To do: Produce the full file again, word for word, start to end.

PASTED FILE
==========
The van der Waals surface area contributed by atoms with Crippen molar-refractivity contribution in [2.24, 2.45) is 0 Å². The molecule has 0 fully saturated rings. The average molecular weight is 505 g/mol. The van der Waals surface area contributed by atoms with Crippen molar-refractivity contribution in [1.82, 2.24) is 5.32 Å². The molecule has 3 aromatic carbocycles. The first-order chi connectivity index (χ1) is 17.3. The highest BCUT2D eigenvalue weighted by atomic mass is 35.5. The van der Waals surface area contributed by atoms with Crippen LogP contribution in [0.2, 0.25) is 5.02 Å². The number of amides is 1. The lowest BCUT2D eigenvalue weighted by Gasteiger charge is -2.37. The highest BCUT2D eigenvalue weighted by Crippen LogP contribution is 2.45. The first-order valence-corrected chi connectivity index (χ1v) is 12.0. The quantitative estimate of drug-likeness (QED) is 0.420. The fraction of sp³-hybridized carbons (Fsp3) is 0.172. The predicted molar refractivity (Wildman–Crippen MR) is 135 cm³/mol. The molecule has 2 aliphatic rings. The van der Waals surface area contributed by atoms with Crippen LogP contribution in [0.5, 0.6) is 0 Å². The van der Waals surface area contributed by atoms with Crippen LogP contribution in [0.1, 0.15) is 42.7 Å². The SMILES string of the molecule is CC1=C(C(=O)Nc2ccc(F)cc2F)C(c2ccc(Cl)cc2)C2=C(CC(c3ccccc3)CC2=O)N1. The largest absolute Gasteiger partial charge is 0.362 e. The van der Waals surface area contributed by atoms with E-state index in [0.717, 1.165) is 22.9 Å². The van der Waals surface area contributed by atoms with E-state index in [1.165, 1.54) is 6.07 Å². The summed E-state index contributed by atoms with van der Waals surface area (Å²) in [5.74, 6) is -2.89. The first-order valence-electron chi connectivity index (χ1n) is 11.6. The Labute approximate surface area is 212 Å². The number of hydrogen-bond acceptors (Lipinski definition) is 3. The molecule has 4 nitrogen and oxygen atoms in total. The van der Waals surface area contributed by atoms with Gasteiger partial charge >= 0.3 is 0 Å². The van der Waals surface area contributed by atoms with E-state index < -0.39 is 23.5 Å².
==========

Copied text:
The van der Waals surface area contributed by atoms with Crippen molar-refractivity contribution in [2.24, 2.45) is 0 Å². The molecule has 0 fully saturated rings. The average molecular weight is 505 g/mol. The van der Waals surface area contributed by atoms with Crippen molar-refractivity contribution in [1.82, 2.24) is 5.32 Å². The molecule has 3 aromatic carbocycles. The first-order chi connectivity index (χ1) is 17.3. The highest BCUT2D eigenvalue weighted by atomic mass is 35.5. The van der Waals surface area contributed by atoms with Crippen LogP contribution in [0.2, 0.25) is 5.02 Å². The number of amides is 1. The lowest BCUT2D eigenvalue weighted by Gasteiger charge is -2.37. The highest BCUT2D eigenvalue weighted by Crippen LogP contribution is 2.45. The first-order valence-corrected chi connectivity index (χ1v) is 12.0. The quantitative estimate of drug-likeness (QED) is 0.420. The fraction of sp³-hybridized carbons (Fsp3) is 0.172. The predicted molar refractivity (Wildman–Crippen MR) is 135 cm³/mol. The molecule has 2 aliphatic rings. The van der Waals surface area contributed by atoms with Crippen LogP contribution in [0.5, 0.6) is 0 Å². The van der Waals surface area contributed by atoms with Crippen LogP contribution in [0.1, 0.15) is 42.7 Å². The SMILES string of the molecule is CC1=C(C(=O)Nc2ccc(F)cc2F)C(c2ccc(Cl)cc2)C2=C(CC(c3ccccc3)CC2=O)N1. The largest absolute Gasteiger partial charge is 0.362 e. The van der Waals surface area contributed by atoms with E-state index in [0.717, 1.165) is 22.9 Å². The van der Waals surface area contributed by atoms with E-state index in [1.165, 1.54) is 6.07 Å². The summed E-state index contributed by atoms with van der Waals surface area (Å²) in [5.74, 6) is -2.89. The first-order valence-electron chi connectivity index (χ1n) is 11.6. The Labute approximate surface area is 212 Å². The number of hydrogen-bond acceptors (Lipinski definition) is 3. The molecule has 4 nitrogen and oxygen atoms in total. The van der Waals surface area contributed by atoms with Gasteiger partial charge >= 0.3 is 0 Å². The van der Waals surface area contributed by atoms with E-state index < -0.39 is 23.5 Å².